I'm not the type of person who naturally likes being labelled. I'm agnostic, I'm ambidextrous, I'm... well, lets just say if there are two different ways to do things, I'd inclined to keep my options open. I'm very at home in a world filled with shades of gray.
A lot of the writers earlier on in this week put forward the idea that genre labels are not always a good thing. They made a lot of good points. I sort of agree with a lot of them. On the other hand, I think there is something to be said for putting the right labels on books. Here's why...
A few years ago, when I started writing seriously, I finally decided to quit trying to write what I thought other people wanted to read and to write the stories I wanted to tell.
One problem. A little bit of looking around and I convinced myself that no one would be interested in publishing what I wanted to write. I effectively felt like I was writing in a genre that didn't exist.
The stories were all about the development of a romantic relationship. So my books were obviously romances. Right?
Except all the romance publishers I stumbled across were vanilla and m/f. And even the ones that seemed to consider themselves very naughty had submission guidelines saying they expected three sex scenes in a 60,000 word book - some of my characters have chapters with more than that in them! So, I obviously wasn't writing romance.
More sex than romance? I must be writing erotica then. But the guidelines I found for those submissions didn't want romance, they didn't want happy ever after, they didn't want commitment between the characters and most of them only seemed to want BDSM elements for shock value.
I wrote for over a year in the complete certainty that I was the only person in the world writing the sort of stories I wanted to write - and wanted to read.
And then a stumbled across this strange thing called erotic romance. That was closer to the mark. There were writers there who seemed to enjoy writing stories that had a lot more in common than what I was writing.
A bit more searching and I found out that there were writers in that bunch who wrote Male/male stories too, and some who wrote BDSM as well!
I found my genre label.
I write BDSM erotic romance.
So, yes, right now I just like knowing that I'm writing in a particular genre that exists - that people might want to read what I want to write.
Although I'm not saying that all my stories fit in a neat little box.
I write about all different combinations or orientations and genders. So far I've had Mm, Mf, MfM and Mmm accepted. But I write all the others too. And I've got some stories that included a combination of all different relationships. At the moment, most of my stories seem to be Mm - and that's the character combination I start writing about in the first place, but it does vary somewhat with my mood.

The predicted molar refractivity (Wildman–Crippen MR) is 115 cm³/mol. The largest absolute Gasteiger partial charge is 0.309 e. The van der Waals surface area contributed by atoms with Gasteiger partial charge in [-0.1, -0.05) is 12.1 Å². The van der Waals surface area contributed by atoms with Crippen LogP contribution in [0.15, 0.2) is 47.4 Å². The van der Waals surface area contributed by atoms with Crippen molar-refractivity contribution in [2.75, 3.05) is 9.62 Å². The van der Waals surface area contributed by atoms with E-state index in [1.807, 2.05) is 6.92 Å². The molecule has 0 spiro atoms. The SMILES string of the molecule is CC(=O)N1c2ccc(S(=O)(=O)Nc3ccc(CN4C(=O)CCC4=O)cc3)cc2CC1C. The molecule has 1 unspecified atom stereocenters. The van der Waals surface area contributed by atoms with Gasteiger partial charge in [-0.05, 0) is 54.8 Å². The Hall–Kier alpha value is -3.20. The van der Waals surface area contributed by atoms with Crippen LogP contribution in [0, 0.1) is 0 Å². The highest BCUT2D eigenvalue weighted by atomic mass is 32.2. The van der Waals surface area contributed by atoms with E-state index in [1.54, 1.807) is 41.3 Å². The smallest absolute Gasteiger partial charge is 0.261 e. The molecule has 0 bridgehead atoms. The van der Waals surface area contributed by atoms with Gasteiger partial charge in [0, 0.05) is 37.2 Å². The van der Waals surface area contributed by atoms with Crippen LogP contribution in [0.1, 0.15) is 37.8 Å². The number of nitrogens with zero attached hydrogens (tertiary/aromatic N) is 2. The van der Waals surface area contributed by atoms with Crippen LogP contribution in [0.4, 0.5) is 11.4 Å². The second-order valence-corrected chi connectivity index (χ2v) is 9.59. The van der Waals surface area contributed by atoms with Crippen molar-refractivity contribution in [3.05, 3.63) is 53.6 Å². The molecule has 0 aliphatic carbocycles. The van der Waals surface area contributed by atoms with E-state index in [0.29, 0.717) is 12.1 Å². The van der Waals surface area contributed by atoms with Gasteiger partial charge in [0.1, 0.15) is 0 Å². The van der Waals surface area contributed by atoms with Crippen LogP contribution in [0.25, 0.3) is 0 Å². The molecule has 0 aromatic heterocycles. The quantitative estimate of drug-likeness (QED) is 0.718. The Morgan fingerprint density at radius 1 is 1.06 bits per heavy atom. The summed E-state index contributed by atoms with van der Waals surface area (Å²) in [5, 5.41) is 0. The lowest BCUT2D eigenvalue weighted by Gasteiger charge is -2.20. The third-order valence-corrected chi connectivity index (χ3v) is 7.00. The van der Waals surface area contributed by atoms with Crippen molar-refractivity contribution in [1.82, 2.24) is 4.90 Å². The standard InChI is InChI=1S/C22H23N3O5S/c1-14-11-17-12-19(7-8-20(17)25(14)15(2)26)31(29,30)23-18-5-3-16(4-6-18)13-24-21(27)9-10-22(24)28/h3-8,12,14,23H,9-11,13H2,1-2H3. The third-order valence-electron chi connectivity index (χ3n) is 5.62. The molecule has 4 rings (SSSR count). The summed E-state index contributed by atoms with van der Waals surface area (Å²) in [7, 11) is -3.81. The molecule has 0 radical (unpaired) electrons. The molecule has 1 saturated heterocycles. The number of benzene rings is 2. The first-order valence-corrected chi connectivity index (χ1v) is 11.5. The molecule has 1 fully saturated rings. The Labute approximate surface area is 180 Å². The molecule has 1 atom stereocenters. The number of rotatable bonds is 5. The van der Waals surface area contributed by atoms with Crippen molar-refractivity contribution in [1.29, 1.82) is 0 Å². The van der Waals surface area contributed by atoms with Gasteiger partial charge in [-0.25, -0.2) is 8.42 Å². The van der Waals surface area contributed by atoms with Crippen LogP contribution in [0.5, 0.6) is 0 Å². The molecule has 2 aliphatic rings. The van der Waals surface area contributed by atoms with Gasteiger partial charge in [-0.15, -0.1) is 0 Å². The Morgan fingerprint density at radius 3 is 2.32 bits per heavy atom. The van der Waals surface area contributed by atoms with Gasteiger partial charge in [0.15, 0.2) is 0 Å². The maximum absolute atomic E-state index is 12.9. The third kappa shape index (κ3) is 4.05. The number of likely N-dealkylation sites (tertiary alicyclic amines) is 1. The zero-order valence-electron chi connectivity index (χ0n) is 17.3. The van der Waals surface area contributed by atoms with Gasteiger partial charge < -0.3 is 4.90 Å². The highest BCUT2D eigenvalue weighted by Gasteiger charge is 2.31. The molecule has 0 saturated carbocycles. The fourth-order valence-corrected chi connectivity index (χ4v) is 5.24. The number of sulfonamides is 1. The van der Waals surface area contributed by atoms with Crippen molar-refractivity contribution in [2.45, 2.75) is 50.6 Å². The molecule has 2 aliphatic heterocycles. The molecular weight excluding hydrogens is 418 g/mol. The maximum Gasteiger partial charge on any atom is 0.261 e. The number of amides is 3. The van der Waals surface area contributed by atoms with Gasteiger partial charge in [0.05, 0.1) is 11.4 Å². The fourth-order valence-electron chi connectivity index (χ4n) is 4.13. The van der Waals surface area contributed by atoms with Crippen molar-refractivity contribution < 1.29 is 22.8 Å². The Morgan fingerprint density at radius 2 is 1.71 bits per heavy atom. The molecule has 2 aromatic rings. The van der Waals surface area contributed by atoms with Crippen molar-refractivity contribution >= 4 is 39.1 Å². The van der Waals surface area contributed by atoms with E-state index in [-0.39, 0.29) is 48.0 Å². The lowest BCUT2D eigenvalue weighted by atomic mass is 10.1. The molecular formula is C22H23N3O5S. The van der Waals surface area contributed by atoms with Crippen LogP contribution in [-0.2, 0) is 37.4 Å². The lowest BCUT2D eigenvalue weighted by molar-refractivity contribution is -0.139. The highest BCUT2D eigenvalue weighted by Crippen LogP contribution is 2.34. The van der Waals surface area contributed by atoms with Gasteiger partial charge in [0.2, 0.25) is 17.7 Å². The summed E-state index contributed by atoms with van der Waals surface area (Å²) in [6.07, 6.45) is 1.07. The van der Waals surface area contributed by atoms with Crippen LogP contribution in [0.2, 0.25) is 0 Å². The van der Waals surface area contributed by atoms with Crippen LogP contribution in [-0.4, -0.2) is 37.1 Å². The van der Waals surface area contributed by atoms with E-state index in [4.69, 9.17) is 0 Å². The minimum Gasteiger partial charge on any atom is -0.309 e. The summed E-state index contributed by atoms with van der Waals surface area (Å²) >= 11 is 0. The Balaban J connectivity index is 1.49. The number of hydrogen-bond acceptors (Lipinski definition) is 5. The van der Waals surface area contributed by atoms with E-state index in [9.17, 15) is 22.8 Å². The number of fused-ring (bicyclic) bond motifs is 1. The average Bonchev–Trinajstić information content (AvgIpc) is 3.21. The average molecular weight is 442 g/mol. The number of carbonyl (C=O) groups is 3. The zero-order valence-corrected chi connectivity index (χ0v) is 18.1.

I write about people who live a 24/7 BDSM lifestyle in one book, and people who would never let the kinky side of their life out of the bedroom in another. And I write about character who have the exact opposite view on what's the right way to do things. As long as it's SSC (Safe, sane, consensual) it's all good with me.
I write about different paranormal species too. Vampires and Werewolves are particular favourites at the moment, but I've got a few species I created from scratch in the planning.
I've got series that are classical/fantasy, mystery, suspense, historical and damn near everything else lurking around in my head.
All that's okay, I have no problem with the idea of putting six different sub-genre labels on a book.
Next Monday I'll have three stories on sale.
The Gift is M/m and M/m/m, Contemporary, Paranormal Time travel, Christmas.
Secret Service is M/m, Contemporary, Valentines.
Whispers is M/f, Paranormal, Contemporary, Psychic, Vampire. (In the Night of the Senses Anthology.)
They are in the same genre in that they are all BDSM erotic romances. But that's just about all they have in common.
I'm quite content with that.
I've found my genre. A label on my book saying that I write what I write is fine with me.
Because that's what I consider the genre labels to be. I don't find them limiting. I just think of them as simple statement to the reader that if you read this book, you will find X, Y and Z. Maybe some of those labels loose or gain me readers. I don't know.
But I do know what I write now.
I write BDSM erotic romance, usually with sub-genre descriptions tacked onto the end.
It's a bit of a mouthful, but it's a damn sight better than calling the stories I write stories-no-one-will-ever-want-to-publish :)